COMMUTERS who travel up to London every day by train will now have to pay around £4,000 a year for the privilege.
The 2012 rail fare increases were announced this week, with local passengers facing a 4.59 per cent increase – taking the cost of an annual season ticket for many commuters from Eastbourne to the capital to more than £4,000.
The cost of a season ticket from Eastbourne to London Victoria with a tubecard will set commuters back £4,360. The cost of a standard season ticket to Victoria alone will cost £3,868
The changes will kick in from January 2 and are actually below the Sussex-wide average fare increase of 5.9 per cent.
However, the hike is certain to annoy passengers already miffed at the annual overcrowding and cancellations common throughout the festive period.
Last week, for example, a signal failure on the line between Brighton and London saw commuters left high and dry and having to sit tight while emergency work was carried out – delaying trains by up to an hour and seeing some services trimmed to miss out minor stations between the south coast and the capital.
The across-the-board increases have been calculated by taking the July inflation figure plus one per cent and although Eastbourne has not been hit as badly as other towns, the new year will still see the annual London season ticket top £4,000 for the first time.
Local commuter Rob Kelly, a civil servant who works in central London, was one of the first to slam the move.
He said, “Southern [the rail operator] has once again delivered an unwelcome Christmas present to Eastbourne commuters with this fare rise.
“As many commuters’ salaries remain virtually stagnant, this rise will make a large dent in household budgets.
“People who are regularly up at the crack of dawn to board rolling stock that is already beginning to show its age and are brought home at a snail’s pace, well into the night on oft-delayed services, will surely be scratching their heads as to why they will be paying hundreds of pounds extra per year for the privilege.”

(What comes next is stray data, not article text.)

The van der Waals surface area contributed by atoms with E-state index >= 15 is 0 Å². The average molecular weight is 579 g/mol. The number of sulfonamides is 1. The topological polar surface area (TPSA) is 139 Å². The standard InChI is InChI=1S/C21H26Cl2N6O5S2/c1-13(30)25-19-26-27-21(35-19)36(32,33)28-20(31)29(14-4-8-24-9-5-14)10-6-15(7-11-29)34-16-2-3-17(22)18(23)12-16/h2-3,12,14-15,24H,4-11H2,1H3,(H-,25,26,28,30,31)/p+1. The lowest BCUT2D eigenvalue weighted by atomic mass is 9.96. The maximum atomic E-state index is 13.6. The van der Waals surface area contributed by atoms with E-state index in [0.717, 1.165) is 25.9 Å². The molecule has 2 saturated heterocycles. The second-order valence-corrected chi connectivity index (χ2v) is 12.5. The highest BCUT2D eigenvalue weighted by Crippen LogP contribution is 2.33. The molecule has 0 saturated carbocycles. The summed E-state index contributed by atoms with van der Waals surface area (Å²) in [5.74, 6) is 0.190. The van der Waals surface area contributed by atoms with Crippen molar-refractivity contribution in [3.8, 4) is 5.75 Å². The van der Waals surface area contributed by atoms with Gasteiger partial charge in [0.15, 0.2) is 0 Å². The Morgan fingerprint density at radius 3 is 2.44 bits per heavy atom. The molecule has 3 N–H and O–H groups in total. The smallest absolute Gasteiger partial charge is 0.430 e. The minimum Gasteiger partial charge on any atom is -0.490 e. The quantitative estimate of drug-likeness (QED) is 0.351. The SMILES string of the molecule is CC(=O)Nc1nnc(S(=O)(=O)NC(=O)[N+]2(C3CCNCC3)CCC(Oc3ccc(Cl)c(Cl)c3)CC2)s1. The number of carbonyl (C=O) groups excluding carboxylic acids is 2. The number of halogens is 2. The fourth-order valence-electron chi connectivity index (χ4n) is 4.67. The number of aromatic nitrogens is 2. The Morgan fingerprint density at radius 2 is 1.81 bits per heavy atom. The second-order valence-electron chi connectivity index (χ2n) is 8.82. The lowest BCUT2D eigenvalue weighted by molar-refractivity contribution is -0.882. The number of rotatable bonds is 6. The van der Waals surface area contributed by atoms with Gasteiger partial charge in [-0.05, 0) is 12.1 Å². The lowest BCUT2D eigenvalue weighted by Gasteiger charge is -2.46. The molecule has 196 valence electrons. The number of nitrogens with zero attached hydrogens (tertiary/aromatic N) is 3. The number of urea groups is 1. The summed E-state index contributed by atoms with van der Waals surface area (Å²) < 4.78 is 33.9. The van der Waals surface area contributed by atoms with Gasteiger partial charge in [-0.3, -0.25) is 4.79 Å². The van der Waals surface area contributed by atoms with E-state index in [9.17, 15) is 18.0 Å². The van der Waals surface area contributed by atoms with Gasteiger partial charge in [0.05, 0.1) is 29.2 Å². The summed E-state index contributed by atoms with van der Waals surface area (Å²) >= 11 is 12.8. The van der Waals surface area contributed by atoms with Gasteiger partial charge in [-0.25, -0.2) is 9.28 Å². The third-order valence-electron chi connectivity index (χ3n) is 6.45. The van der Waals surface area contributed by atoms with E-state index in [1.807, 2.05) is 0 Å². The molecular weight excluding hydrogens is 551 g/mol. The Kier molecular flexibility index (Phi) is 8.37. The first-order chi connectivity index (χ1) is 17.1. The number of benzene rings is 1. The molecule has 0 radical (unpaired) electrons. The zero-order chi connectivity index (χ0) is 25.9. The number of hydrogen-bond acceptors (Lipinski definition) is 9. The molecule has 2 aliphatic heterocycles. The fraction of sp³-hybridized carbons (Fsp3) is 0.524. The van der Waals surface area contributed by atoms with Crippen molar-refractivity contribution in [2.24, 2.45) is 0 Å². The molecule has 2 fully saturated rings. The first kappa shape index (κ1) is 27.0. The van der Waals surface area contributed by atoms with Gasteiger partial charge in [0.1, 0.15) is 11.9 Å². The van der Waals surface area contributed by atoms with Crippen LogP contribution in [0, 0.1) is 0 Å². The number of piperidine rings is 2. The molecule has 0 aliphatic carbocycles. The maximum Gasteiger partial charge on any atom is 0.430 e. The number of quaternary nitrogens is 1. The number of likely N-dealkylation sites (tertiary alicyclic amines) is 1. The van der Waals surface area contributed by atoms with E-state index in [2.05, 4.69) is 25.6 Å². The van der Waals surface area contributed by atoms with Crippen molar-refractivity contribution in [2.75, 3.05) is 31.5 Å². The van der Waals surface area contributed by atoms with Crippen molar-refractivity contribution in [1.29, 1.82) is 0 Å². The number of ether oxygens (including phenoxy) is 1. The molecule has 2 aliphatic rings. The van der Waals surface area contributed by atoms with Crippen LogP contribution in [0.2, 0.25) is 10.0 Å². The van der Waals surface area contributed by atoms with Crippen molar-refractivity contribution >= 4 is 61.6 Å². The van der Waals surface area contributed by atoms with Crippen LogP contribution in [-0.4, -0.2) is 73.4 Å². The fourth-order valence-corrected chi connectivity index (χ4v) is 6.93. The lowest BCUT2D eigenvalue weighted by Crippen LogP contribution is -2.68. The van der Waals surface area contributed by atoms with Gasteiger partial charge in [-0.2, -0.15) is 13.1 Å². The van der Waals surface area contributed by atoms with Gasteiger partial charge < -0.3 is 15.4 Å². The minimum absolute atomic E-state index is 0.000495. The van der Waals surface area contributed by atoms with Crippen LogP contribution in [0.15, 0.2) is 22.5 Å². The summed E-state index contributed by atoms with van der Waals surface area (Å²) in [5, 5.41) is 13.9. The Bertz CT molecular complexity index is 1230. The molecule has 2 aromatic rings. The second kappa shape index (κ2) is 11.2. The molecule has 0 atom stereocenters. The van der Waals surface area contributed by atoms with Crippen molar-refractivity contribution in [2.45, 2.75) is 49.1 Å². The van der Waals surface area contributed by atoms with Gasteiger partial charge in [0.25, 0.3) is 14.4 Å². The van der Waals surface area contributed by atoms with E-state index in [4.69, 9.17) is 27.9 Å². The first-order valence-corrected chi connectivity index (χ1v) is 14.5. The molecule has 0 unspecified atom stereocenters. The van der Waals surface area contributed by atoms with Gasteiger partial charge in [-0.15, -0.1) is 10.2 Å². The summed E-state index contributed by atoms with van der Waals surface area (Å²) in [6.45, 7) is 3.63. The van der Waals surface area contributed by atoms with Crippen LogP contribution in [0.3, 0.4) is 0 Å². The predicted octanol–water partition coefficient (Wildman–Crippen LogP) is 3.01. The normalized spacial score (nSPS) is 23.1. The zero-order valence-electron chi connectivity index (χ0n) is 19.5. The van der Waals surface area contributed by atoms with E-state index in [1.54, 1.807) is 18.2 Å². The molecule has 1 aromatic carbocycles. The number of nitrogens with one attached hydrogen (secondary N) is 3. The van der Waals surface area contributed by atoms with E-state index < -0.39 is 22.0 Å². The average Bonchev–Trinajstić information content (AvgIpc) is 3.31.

And it was a sentiment echoed by The Campaign for Better Transport’s spokesman Sophie Allain, who said, “Another New Year approaches and yet another round of eye-watering train fare hikes looms.
“It is becoming a tax on passengers who are making the right choice by using public transport.”
Union boss Manuel Cortes, who heads the TSSA transport union, added, “Once again we have the private train operators defying all economic logic and increasing the squeeze on passengers during a recession.”
Southern announced earlier this month that it would freeze a number of fares at the same levels as this year – but largely for off-peak tickets and so of little comfort to those locals travelling to and from work each day.
A spokesman for the firm also added that rail users who booked in advance and online would benefit from savings of up to 10 per cent – again unlikely to be of particular use to hard working commuters.
Michael Roberts, who fronts the Association of Train Operating Companies of which Southern is a member, hit back at accusations that rail firms were cashing in by putting up prices. He said, “Clearly we understand these are really difficult times financially for a lot of people.
“But actually people are voting with their feet and their wallets increasingly to travel by train.”
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